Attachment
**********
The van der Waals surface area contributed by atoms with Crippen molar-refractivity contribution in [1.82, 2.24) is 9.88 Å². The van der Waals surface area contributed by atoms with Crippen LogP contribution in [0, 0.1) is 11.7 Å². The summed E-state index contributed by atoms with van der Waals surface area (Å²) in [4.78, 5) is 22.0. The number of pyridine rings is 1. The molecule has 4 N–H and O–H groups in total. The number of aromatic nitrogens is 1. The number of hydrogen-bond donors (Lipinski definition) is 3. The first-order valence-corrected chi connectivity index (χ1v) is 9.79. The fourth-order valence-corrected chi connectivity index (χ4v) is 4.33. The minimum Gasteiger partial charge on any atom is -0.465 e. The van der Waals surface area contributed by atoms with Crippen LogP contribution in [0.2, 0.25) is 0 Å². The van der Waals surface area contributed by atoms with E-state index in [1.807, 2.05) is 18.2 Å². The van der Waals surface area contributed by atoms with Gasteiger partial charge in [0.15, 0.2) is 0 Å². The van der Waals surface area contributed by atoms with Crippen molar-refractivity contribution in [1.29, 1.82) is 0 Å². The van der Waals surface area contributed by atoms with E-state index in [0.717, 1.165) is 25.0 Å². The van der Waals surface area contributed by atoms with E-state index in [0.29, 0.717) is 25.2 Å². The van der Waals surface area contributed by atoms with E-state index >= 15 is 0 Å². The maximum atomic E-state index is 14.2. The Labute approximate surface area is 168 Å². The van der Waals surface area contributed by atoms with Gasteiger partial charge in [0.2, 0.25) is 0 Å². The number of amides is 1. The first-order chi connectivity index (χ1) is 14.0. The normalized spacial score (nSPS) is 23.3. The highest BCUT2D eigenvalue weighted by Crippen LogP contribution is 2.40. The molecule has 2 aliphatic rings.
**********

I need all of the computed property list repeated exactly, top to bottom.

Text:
The van der Waals surface area contributed by atoms with Crippen molar-refractivity contribution in [1.82, 2.24) is 9.88 Å². The van der Waals surface area contributed by atoms with Crippen LogP contribution in [0, 0.1) is 11.7 Å². The summed E-state index contributed by atoms with van der Waals surface area (Å²) in [4.78, 5) is 22.0. The number of pyridine rings is 1. The molecule has 4 N–H and O–H groups in total. The number of aromatic nitrogens is 1. The number of hydrogen-bond donors (Lipinski definition) is 3. The first-order valence-corrected chi connectivity index (χ1v) is 9.79. The fourth-order valence-corrected chi connectivity index (χ4v) is 4.33. The minimum Gasteiger partial charge on any atom is -0.465 e. The van der Waals surface area contributed by atoms with Crippen LogP contribution in [0.2, 0.25) is 0 Å². The van der Waals surface area contributed by atoms with E-state index in [1.807, 2.05) is 18.2 Å². The van der Waals surface area contributed by atoms with Gasteiger partial charge in [0.15, 0.2) is 0 Å². The van der Waals surface area contributed by atoms with Crippen molar-refractivity contribution in [1.29, 1.82) is 0 Å². The van der Waals surface area contributed by atoms with E-state index in [0.717, 1.165) is 25.0 Å². The van der Waals surface area contributed by atoms with E-state index in [0.29, 0.717) is 25.2 Å². The van der Waals surface area contributed by atoms with E-state index >= 15 is 0 Å². The maximum atomic E-state index is 14.2. The Labute approximate surface area is 168 Å². The van der Waals surface area contributed by atoms with Gasteiger partial charge in [0.2, 0.25) is 0 Å². The number of amides is 1. The first-order chi connectivity index (χ1) is 14.0. The normalized spacial score (nSPS) is 23.3. The highest BCUT2D eigenvalue weighted by Crippen LogP contribution is 2.40. The molecule has 2 aliphatic rings.